Governor Branstad says he will not intervene in the controversial Bakken Pipeline project which is under consideration by the Iowa Utilities Board.
And he is downplaying landowners concerns.
Dakota Access wants to crisscross the state with a pipeline to transport crude oil from North Dakota.
Some landowners have not granted permission. But Branstad argues the company won’t be taking their land.
“Many people don’t want to see it go through their land and I understand that,” Branstad says. “But there are many pipelines in our state and farmers farm over it and it’s worked for them.”
Critics worry about contamination from leaking oil.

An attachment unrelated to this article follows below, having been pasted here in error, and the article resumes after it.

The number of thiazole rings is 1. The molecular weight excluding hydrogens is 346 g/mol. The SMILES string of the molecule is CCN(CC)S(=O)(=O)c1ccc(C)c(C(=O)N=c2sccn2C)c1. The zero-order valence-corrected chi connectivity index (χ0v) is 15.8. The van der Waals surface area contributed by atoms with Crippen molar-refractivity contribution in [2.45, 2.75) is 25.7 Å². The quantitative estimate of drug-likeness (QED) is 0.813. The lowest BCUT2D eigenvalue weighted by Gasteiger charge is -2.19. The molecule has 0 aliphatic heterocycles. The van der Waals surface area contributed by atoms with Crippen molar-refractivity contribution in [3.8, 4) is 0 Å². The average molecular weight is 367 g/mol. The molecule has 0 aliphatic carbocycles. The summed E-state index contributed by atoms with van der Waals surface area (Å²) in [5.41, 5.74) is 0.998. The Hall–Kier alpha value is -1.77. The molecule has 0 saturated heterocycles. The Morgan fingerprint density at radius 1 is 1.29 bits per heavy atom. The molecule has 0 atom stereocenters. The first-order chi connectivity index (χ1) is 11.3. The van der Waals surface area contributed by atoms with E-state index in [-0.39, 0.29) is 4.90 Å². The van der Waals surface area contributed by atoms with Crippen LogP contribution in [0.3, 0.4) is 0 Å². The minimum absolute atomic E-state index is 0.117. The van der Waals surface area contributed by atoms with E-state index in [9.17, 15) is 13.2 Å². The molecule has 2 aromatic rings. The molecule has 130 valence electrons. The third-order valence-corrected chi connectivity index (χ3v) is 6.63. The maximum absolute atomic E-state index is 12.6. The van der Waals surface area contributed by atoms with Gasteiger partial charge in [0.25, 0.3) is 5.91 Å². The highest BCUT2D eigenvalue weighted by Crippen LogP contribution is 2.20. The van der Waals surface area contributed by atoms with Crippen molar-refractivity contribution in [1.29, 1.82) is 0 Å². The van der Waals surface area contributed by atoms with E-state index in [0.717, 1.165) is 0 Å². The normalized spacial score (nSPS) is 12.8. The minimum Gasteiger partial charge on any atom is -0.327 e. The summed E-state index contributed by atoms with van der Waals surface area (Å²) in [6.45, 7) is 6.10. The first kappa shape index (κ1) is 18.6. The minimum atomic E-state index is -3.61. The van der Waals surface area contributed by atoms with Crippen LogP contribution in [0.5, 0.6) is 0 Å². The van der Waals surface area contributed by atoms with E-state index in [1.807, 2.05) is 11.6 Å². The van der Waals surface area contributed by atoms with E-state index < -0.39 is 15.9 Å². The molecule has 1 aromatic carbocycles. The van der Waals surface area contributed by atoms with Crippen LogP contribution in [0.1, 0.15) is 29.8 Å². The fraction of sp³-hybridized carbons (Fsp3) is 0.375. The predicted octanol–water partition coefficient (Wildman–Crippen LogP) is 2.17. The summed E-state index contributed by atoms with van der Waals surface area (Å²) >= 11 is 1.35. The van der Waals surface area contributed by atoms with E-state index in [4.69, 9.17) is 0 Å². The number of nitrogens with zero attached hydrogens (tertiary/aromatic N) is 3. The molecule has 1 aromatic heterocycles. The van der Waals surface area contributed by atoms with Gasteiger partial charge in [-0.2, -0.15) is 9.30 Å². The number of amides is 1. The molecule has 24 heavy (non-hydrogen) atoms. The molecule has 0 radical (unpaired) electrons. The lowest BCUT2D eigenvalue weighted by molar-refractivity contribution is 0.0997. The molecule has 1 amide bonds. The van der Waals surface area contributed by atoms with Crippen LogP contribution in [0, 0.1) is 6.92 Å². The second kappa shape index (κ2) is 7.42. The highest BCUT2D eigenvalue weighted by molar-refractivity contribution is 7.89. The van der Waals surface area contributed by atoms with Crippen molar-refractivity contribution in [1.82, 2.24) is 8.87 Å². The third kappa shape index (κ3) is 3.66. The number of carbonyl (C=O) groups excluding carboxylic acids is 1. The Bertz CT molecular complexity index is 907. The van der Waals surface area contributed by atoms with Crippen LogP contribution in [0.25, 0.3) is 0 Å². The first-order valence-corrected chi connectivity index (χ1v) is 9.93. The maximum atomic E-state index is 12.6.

Branstad says responsibility for the decision rests with the Utilities Board and he will not intervene.
“I’ve heard from personal friends who are landowners that have strong feelings about this,” Branstad says. “I have said we should not be involved in making a political decision.”
Some landowners object to the forceful taking of their land, what’s known as eminent domain, for a private purpose, namely, a for-profit company’s project.
The Iowa Utilities Board will begin hearings next week and promises a decision by the end of the year.
Branstad says the legislature gave the Utilities Board the authority to rule in controversial cases.
Critics have filed hundreds of objections. The Board predicts they will make a decision by December or January.